Longtime readers of Retraction Watch may recall a 2011 post about a research team that retracted a paper after realizing that they had ordered the wrong mice. Maureen Gannon and Raymond Pasek of Vanderbilt University contacted us earlier this week to alert us to a similar case: Their retraction, earlier this month, of a 2016 paper from American Journal of Physiology – Endocrinology and Metabolism after discovering that “a colleague from another lab had mistakenly supplied us with the wrong transgenic mouse line.”
“We strongly believe that sharing this example will encourage other researchers to do the right thing when a mistake is discovered and promote academic integrity,” they wrote. So we asked them to answer a few questions about their experience with “Connective tissue growth factor is critical for proper β-cell function and pregnancy-induced β-cell hyperplasia in adult mice,” a paper that has been cited twice, according to Clarivate Analytics’ Web of Science.
Retraction Watch: How, and when, did you become aware of the error?
We first became aware that something was wrong with the Cre line we were using when additional studies (following the publication) revealed impaired glucose tolerance in Cre-only animals with no additional genetic manipulation. This had not been observed in the original cohort of Cre-only animals that were used as the basis of the AJP paper. However, on certain genetic backgrounds the Cre line we were unknowingly using (RIP-Cre) is known to have impaired glucose tolerance and reduced insulin secretion. Thus, the phenotype likely developed over time with years of breeding. Our first indications of this phenotype were in November 2016. At first we thought that the Pax6-Cre (which we thought we were using) had unreported phenotypes in glucose homeostasis. However, as time went on, we became convinced that we were not in fact working with the Pax6-Cre line as we had been told. In early 2017, we began to suspect that the mice were in fact the RIP-Cre line known to have issues with glucose homeostasis. We were able to confirm this suspicion using RIP-Cre-specific PCR primers in April 2017.
RW: What was your reaction when you realized these were the wrong mice?
To put it simply, we were (and still are) devastated. To be honest, this is my (M.G.) worst nightmare as a PI. I have always told everyone in my lab that I always want the truth and that I don’t care if their results contradict or disprove a hypothesis. Having to retract a paper is extremely upsetting to me and to the first author (R.C.P.). This study represented years of work and resources and we were proud of and excited about the paper. We immediately told our colleague who had given us this mice, concerned that there was incorrect genotyping in their mouse colony and that they too were mistakenly using the RIP-Cre mice for their studies. We then contacted the journal editors to let them know and ask them how to proceed.
RW: Did you have any concerns about coming forward, given the stigma of retractions?
Of course. It is embarrassing to us to have this come forward, despite their being absolutely no fault on our part that this happened. Most people trust the veracity of a published reagent when given by a colleague. However, we knew that it was the right thing to do to alert our colleague and the journal to the mistake as soon as we realized it. We did not even hesitate about making this decision. I always want the science coming from our lab to be trusted and reproducible. Ignoring this, or sweeping it under the rug would undermine our credibility.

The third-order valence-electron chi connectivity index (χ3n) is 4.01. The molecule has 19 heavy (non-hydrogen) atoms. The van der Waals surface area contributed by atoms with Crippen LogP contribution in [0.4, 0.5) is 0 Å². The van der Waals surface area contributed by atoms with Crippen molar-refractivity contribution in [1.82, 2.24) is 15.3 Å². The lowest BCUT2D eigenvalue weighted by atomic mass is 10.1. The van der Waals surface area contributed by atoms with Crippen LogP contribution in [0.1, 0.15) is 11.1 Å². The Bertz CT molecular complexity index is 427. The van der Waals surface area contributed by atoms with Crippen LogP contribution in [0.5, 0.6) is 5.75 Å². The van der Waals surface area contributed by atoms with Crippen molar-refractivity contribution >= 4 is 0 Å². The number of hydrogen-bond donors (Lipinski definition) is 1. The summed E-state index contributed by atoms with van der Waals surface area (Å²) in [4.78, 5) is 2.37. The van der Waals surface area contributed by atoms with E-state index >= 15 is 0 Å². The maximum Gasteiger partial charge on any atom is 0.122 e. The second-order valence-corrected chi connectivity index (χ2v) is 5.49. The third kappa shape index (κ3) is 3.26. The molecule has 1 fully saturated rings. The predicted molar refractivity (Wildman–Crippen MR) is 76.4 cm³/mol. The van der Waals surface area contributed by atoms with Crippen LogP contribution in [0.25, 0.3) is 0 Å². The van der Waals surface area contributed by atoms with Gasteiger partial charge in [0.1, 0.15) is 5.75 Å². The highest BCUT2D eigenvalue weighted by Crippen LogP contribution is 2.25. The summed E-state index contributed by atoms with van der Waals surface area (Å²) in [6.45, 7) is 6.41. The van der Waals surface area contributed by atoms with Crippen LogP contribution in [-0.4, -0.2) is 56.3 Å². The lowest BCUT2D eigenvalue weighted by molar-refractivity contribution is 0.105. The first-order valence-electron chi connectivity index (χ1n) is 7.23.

In addition to alerting our colleague and the journal, I immediately informed my division chief, my department chair and the dean of faculty affairs. These were not fun conversations. But I knew that it was the right thing to do. As my chair told me “You are not defined by things that happen to you that are beyond your control. You are defined by how you handle these situations.”
RW: When did you alert the journal to the problem? What was their reaction?
The same day we obtained the genotyping results showing us that we had indeed been given the RIP-Cre mice instead of the Pax6-Cre. Luckily, we had saved the DNA from the mouse we were given by our colleague several years ago and could compare with known mice of each transgenic line.The editors of the journal could not have been nicer. They completed an investigation and found no misconduct on our part. They felt very badly that we were going through this and repeatedly told us how much they appreciated that we had come forward. They helped us write up the retraction notice that was published in the July 2017 issue of the journal.
We were not aware of the case that you alerted us to. However, we have read about many retraction cases posted on your site and have read about cases in which there was no misconduct or fraud and authors voluntarily retracted a paper due to honest error.
RW: How have your colleagues responded to the retraction?
We have received nothing but sympathy and support from everyone we have told. They all agree that we did the right thing.
RW: What advice would you have for other researchers who realize they’ve made an error that has a dramatic effect on a paper’s conclusions?
Honesty is always the best policy…even if it’s hard. Especially in today’s climate of “fake news” and science being under attack. The scientific community and the public needs to trust published scientific results. We should be able to admit when a mistake is made and correct the literature. This has been a learning experience for us and an opportunity for growth.
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